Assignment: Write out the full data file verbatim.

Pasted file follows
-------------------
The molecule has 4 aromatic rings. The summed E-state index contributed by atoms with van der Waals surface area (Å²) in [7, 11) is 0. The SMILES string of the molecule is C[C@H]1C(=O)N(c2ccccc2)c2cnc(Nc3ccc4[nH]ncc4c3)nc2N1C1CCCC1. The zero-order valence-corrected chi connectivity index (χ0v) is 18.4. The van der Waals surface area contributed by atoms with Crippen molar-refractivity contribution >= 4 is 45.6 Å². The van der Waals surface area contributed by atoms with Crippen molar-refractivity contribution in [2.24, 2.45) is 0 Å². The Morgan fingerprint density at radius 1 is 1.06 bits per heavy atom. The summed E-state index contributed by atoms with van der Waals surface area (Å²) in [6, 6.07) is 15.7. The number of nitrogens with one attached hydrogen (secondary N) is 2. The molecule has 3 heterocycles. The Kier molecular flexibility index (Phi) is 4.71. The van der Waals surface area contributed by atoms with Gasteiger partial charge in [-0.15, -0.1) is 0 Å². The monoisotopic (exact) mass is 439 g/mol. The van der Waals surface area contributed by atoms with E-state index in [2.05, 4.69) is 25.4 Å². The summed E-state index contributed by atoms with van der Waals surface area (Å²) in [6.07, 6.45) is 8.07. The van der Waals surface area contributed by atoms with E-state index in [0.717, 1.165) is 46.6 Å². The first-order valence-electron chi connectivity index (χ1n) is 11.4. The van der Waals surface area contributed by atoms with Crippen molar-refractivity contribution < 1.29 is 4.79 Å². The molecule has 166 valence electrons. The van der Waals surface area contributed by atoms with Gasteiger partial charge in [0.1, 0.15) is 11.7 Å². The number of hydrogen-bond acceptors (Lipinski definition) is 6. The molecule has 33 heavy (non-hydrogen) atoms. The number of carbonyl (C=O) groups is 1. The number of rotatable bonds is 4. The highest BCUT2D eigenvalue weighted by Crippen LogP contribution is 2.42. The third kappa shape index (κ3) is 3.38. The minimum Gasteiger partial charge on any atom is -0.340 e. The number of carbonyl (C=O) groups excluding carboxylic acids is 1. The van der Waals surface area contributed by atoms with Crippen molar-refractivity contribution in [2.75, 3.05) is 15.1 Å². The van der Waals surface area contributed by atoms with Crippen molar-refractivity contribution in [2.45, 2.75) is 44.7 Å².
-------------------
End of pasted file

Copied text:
The molecule has 4 aromatic rings. The summed E-state index contributed by atoms with van der Waals surface area (Å²) in [7, 11) is 0. The SMILES string of the molecule is C[C@H]1C(=O)N(c2ccccc2)c2cnc(Nc3ccc4[nH]ncc4c3)nc2N1C1CCCC1. The zero-order valence-corrected chi connectivity index (χ0v) is 18.4. The van der Waals surface area contributed by atoms with Crippen molar-refractivity contribution >= 4 is 45.6 Å². The van der Waals surface area contributed by atoms with Crippen molar-refractivity contribution in [2.24, 2.45) is 0 Å². The Morgan fingerprint density at radius 1 is 1.06 bits per heavy atom. The summed E-state index contributed by atoms with van der Waals surface area (Å²) in [6, 6.07) is 15.7. The number of nitrogens with one attached hydrogen (secondary N) is 2. The molecule has 3 heterocycles. The Kier molecular flexibility index (Phi) is 4.71. The van der Waals surface area contributed by atoms with Gasteiger partial charge in [-0.15, -0.1) is 0 Å². The monoisotopic (exact) mass is 439 g/mol. The van der Waals surface area contributed by atoms with E-state index in [2.05, 4.69) is 25.4 Å². The summed E-state index contributed by atoms with van der Waals surface area (Å²) in [6.07, 6.45) is 8.07. The van der Waals surface area contributed by atoms with E-state index in [0.717, 1.165) is 46.6 Å². The first-order valence-electron chi connectivity index (χ1n) is 11.4. The van der Waals surface area contributed by atoms with Crippen molar-refractivity contribution < 1.29 is 4.79 Å². The molecule has 166 valence electrons. The van der Waals surface area contributed by atoms with Gasteiger partial charge in [0.1, 0.15) is 11.7 Å². The number of hydrogen-bond acceptors (Lipinski definition) is 6. The molecule has 33 heavy (non-hydrogen) atoms. The number of carbonyl (C=O) groups is 1. The number of rotatable bonds is 4. The highest BCUT2D eigenvalue weighted by Crippen LogP contribution is 2.42. The third kappa shape index (κ3) is 3.38. The minimum Gasteiger partial charge on any atom is -0.340 e. The number of carbonyl (C=O) groups excluding carboxylic acids is 1. The van der Waals surface area contributed by atoms with Crippen molar-refractivity contribution in [2.75, 3.05) is 15.1 Å². The van der Waals surface area contributed by atoms with Crippen molar-refractivity contribution in [2.45, 2.75) is 44.7 Å².